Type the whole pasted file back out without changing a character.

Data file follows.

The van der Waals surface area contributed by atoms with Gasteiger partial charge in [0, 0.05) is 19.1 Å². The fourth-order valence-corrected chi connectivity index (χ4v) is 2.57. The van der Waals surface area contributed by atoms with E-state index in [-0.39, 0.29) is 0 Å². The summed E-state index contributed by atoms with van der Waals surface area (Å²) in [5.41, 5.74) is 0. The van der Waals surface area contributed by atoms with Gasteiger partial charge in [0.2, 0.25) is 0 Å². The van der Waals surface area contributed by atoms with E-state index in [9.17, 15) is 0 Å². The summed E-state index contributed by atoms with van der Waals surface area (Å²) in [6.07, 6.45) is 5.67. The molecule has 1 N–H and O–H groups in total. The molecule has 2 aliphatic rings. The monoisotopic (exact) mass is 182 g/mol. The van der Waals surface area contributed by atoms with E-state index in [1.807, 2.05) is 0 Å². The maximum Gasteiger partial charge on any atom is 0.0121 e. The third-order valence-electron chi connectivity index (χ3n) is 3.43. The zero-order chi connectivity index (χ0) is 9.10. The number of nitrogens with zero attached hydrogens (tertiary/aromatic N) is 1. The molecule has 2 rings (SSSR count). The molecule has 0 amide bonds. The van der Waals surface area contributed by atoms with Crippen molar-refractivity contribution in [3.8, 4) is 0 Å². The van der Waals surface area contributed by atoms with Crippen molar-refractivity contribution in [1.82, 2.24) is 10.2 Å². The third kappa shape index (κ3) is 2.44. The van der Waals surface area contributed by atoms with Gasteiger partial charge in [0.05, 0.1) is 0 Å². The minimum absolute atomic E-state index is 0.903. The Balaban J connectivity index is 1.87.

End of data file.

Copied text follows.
The van der Waals surface area contributed by atoms with Gasteiger partial charge in [0, 0.05) is 19.1 Å². The fourth-order valence-corrected chi connectivity index (χ4v) is 2.57. The van der Waals surface area contributed by atoms with E-state index in [-0.39, 0.29) is 0 Å². The summed E-state index contributed by atoms with van der Waals surface area (Å²) in [5.41, 5.74) is 0. The van der Waals surface area contributed by atoms with Gasteiger partial charge in [0.2, 0.25) is 0 Å². The van der Waals surface area contributed by atoms with E-state index in [9.17, 15) is 0 Å². The summed E-state index contributed by atoms with van der Waals surface area (Å²) in [6.07, 6.45) is 5.67. The molecule has 1 N–H and O–H groups in total. The molecule has 2 aliphatic rings. The monoisotopic (exact) mass is 182 g/mol. The van der Waals surface area contributed by atoms with E-state index in [1.807, 2.05) is 0 Å². The maximum Gasteiger partial charge on any atom is 0.0121 e. The third-order valence-electron chi connectivity index (χ3n) is 3.43. The zero-order chi connectivity index (χ0) is 9.10. The number of nitrogens with zero attached hydrogens (tertiary/aromatic N) is 1. The molecule has 2 rings (SSSR count). The molecule has 0 amide bonds. The van der Waals surface area contributed by atoms with Crippen molar-refractivity contribution in [3.8, 4) is 0 Å². The van der Waals surface area contributed by atoms with Crippen molar-refractivity contribution in [1.82, 2.24) is 10.2 Å². The third kappa shape index (κ3) is 2.44. The van der Waals surface area contributed by atoms with Gasteiger partial charge in [0.05, 0.1) is 0 Å². The minimum absolute atomic E-state index is 0.903. The Balaban J connectivity index is 1.87.